Moreover, they are not willing to take the risk of change. When the modification brings about unexpected incidents, for example, a slower rehabilitation rate, death, or medical errors. Who will take the responsibility and accountability? This approach is influencing not only individual patient care but also the stability of the whole healthcare system’s development.
EBP is seen as a time-consuming method. It takes a long time to obtain significant outcomes. Consequently, when there is no improvement shown in this long period, it is a waste of time. To prioritize the urgent needs of the health care system and the need for modification. The present problems are more imperative.
The solution to overcome barriers
Leadership is important for generating an EBP (González, 2012). According to the barrier of limited support, Hospital authority can arrange for knowledgeable nursing staff allocated in different hospitals regularly. The aims are to share multiple visions of the multihospital system and learn strengths and shortages from another ward. An experienced nurse can act as a mentor for the implementation of EBP. To guide the junior staff and answer questions about research findings, the way to apply the evidence effectively, and find the best available evidence (Dalheim, 2012).
Education also vials for the implementation of EBP and the culture of doing research, according to the barrier of culture change. There are obvious differences between nurses with master’s degrees and nurses with bachelor’s or associate degrees. Advanced, certificated nurses who are in leadership roles have more positive attitudes and greater acceptability toward EBP (Warren, 2016). Therefore, establishing a course about EBP in the college’s nursing programs can resolve the misunderstanding and change the culture fundamentally.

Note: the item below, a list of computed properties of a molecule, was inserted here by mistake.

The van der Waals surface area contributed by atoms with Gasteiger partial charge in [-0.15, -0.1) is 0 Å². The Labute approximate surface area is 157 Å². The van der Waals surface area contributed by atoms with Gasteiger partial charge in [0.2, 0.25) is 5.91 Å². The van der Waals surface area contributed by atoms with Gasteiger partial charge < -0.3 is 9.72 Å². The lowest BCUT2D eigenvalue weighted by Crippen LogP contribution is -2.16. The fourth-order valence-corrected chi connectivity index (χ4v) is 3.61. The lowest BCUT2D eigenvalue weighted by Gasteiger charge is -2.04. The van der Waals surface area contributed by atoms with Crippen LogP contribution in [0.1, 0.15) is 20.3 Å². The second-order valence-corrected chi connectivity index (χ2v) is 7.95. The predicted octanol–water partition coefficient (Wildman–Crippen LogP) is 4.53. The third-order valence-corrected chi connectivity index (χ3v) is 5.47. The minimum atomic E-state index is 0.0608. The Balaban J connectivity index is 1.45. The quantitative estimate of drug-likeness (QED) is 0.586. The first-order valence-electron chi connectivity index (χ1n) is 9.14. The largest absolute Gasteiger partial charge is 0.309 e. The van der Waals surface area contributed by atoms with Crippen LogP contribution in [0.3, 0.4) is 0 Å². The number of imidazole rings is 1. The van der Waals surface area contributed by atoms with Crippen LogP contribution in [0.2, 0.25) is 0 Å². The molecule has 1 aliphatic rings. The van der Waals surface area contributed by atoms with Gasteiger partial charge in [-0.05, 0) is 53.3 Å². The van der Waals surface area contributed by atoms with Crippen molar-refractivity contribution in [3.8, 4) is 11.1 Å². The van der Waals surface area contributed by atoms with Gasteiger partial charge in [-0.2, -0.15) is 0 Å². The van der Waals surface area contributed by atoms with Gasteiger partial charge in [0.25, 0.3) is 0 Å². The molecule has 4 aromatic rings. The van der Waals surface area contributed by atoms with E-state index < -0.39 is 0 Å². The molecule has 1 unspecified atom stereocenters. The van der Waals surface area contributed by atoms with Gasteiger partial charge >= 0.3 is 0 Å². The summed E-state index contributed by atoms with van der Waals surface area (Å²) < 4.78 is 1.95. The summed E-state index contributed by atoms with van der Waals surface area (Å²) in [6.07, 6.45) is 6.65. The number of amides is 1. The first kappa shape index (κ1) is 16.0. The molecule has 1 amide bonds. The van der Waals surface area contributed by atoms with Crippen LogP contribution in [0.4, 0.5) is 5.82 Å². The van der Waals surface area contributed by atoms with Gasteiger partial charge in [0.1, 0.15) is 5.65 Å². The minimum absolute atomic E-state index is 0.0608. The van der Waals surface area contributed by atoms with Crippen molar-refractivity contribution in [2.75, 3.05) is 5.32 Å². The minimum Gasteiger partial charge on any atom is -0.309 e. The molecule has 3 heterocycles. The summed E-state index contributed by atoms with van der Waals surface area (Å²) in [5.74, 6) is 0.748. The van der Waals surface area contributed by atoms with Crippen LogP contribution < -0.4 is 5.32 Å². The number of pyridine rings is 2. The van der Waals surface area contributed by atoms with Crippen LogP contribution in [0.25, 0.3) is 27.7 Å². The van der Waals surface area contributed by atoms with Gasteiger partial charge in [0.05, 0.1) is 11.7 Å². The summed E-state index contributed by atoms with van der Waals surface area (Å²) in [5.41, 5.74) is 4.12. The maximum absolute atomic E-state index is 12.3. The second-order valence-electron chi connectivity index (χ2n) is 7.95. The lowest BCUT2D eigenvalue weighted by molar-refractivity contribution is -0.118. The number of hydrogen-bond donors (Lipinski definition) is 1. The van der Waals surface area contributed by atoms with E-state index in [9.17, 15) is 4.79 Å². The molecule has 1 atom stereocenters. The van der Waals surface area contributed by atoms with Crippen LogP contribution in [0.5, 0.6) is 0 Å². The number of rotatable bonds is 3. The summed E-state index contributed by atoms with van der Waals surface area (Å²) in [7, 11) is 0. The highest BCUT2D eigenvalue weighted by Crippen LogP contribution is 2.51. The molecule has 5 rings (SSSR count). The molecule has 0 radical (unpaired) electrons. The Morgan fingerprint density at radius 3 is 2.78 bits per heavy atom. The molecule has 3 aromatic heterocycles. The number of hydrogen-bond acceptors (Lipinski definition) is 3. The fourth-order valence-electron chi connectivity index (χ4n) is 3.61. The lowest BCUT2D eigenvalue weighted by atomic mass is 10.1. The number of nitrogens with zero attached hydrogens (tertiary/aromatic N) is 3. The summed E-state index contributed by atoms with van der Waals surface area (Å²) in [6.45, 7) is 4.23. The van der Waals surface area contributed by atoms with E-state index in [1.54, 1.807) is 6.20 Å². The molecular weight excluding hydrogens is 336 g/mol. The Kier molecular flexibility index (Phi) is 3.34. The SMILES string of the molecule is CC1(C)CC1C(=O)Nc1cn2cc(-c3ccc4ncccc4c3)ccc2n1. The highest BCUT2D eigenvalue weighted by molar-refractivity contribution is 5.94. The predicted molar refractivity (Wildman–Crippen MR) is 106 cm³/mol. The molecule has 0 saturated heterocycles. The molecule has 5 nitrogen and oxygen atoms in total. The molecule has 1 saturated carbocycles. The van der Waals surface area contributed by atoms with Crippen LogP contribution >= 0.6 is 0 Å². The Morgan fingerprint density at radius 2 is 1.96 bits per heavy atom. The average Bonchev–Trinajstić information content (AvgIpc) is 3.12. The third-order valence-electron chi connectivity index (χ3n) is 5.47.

On account of teaching nursing students EBP development in nursing, classify the type of evidence, the steps to implementation, etc. Besides, fresh graduate and nurses with fewer years of experience are more positive to EBP as EBP become a major course in the undergraduate nursing program. HA can encourage them to share what they have learned with older and more experienced nurses who have not participated in the EBP project. For the barrier of limited resources, organizations can collaborate with local colleges. Allow nurses to read and borrow resources from colleges’ libraries. So that no extra cost is needed and make good use of existing resources in Hong Kong.
- Cohen, M. M. (1984). Nightingale’s recommendations on noise in the hospital. Applied Nursing Research, 1(1), 4–10.
- Mohammad, M., Mahsa Haj, S., Zahra, K., Shahab, M., & Fatemeh, E. (2014). Obstacles and Facilitators in Implementing Evidence-Based Nursing Practice in Iran. World Applied Sciences Journal, 31(8), 1444-1449.
- Caroline E. Brown. (2009). Implementing evidence-based practice in psychiatric nursing. Issues in Mental Health Nursing, 30(3), 151-155.
- Fathimath, A. S., Athira, K., & Uma, D. (2014). Barriers to implementation of evidence-based practice in Maldives: an exploratory study. International Journal of Nursing Education, 6(1), 1-6.
- Rodgers, H. (1994). Diffusion of Innovations. J Med Libr Assoc, 82(2), 163.
- González, S. A. (2012). Leadership behaviors influencing evidence-based practice implementation. Worldviews on Evidence-Based Nursing, 9(4), 219-226.
- Dalheim, A., Harthug, S., Nilsen, R. M., Nortvedt, M. W., & Factors, A. (2012). Factors influencing the development of evidence-based practice among nurses: A self-report survey. BMC Health Services Research, 12(1), 367.
- Warren, J. I., Mulholland, M., Bakken, S., & Ruland, C. M. (2016). Nursing Students’ Perspectives on the Use of Evidence in Practice: A Cross-Sectional Study. Journal of Professional Nursing, 32(6), 455-464.